Doctor Housecalls Blog

Healthcare related news and updates



Expectant mothers cautioned to avoid tuna

by Dr. Steven J. Lipsky MD, FACEP

Congratulations, you’re pregnant! Now, here’s a list of foods to avoid during your pregnancy. The most recent addition to the list…tuna.

Tuna has become the latest food added to the “what not to eat list during pregnancy.” A recent analysis released by Consumer Reports on mercury levels in tuna has sparked media frenzy across the nation. Why? Because Consumer Reports recommendations vastly disagree with proposed new guidelines by the Food and Drug Administration encouraging women of childbearing age and young children to consume more fish. But without carefully monitoring the species of fish consumed, Americans could end up taking in to much mercury, causing potential brain and nervous system damage.

In August 2014, Consumer Reports  published an article, cautioning expectant mothers and those trying to conceive to avoid tuna, especially canned tuna, because of the high mercury levels in the fish and the damaging affects it can have on the brain of a growing fetus. This warning comes on the heals of a new recommendation by the Federal Food and Drug Administration which says pregnant women should eat up to 12 ounces of fish each week, including some tuna” as reported by The CBS Evening News (8/21, story 10, 0:25, Schieffer).

According to The Washington Post (8/21, Sullivan) “Morning Mix”, the FDA published a list of different types of fish and the average amount of mercury levels found in each type of fish on their website. Most types of tuna contained relatively high levels of mercury. Consumer Reports carefully analyzed the data finding “20 percent of the light canned tuna samples tested since 2005 have almost twice as much mercury as what the FDA said is the average amount.” So is the FDA underestimating the danger of mercury levels in tuna?

The FDA and Consumer Reports can agree on one thing and that is pregnant women should stick to salmon, shrimp and tilapia as reported by The New York Daily News (8/22, Taylor). All three types of fish are rich in nutrients, packed with protein and contain the lowest levels of mercury. Other choices include pollock, catfish and flounder. Expectant mothers should also stay away from all raw fish and should avoid swordfish, shark, king mackerel and tilefish from the Gulf of Mexico.

The Oregonian (8/21, Terry) published a statement from the FDA stating, “The Consumer Reports analysis is limited in that it focuses exclusively on the mercury levels in fish without considering the known positive nutritional benefits attributed to fish. As a result, the methodology employed by Consumer Reports overestimates the negative effects and overlooks the strong body of scientific evidence published in the last decade.”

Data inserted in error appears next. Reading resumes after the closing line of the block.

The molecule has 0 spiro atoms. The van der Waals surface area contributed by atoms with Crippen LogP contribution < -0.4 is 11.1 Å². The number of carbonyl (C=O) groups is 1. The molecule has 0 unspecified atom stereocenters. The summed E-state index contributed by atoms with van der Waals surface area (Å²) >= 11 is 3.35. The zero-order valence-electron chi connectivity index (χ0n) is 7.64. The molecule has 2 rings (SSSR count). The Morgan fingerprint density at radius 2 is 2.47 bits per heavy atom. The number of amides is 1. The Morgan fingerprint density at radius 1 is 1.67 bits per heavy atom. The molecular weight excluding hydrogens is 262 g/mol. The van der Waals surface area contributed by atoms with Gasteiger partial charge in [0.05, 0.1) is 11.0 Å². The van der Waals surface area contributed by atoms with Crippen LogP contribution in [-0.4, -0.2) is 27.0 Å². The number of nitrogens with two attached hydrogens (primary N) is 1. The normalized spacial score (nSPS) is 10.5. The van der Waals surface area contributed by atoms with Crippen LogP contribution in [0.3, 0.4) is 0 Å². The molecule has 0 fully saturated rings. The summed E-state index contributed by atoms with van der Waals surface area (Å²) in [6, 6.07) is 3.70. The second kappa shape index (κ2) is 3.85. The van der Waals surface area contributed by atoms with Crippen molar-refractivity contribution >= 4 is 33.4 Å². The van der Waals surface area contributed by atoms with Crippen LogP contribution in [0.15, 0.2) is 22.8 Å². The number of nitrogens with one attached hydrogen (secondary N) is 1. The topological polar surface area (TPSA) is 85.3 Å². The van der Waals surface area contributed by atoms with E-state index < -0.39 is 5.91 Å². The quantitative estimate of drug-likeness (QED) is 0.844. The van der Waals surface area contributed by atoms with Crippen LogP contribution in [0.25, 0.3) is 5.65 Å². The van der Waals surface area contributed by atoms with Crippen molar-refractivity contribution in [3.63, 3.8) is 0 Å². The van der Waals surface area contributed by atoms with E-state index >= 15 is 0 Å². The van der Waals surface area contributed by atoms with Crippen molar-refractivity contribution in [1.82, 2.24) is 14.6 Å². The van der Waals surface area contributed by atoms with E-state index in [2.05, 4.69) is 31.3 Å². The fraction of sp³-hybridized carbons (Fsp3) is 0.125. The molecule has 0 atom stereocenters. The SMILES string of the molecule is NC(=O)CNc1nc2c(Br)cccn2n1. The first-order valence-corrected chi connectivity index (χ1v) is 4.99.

The story has also been covered by the Huffington Post (8/21, Almendrala), TIME (8/22, Stampler), the Today Show Online (8/21, Fernstrom) and HealthDay (8/22, Preidt).


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FDA Warns Consumers To Be Wary Of Claims That Supplements Treat Concussions.

by Dr. Steven J. Lipsky MD, FACEP

The Food and Drug Administration has put out a new warning for supplements that are claiming to treat concussions. In an article published by LiveScience (8/26, Gholipour, 612K) it is noted there is no scientific evidence to back the claims that any supplements are safe or effective in treating concussions. A concussion is an injury to the brain. Patients who return to normal activity too soon, may be susceptible to multiple concussions, increasing their odds for severe lasting effects. The only tried and true method for healing a concussion is time and rest until a patient is fully recovered. Simply stated by Charlotte Christin, acting director of FDA’s Division of Dietary Supplement Program, “there is simply no scientific evidence to support the use of any dietary supplement for the prevention of concussions or the reduction of post-concussion symptoms that would allow athletes to return to play sooner.”


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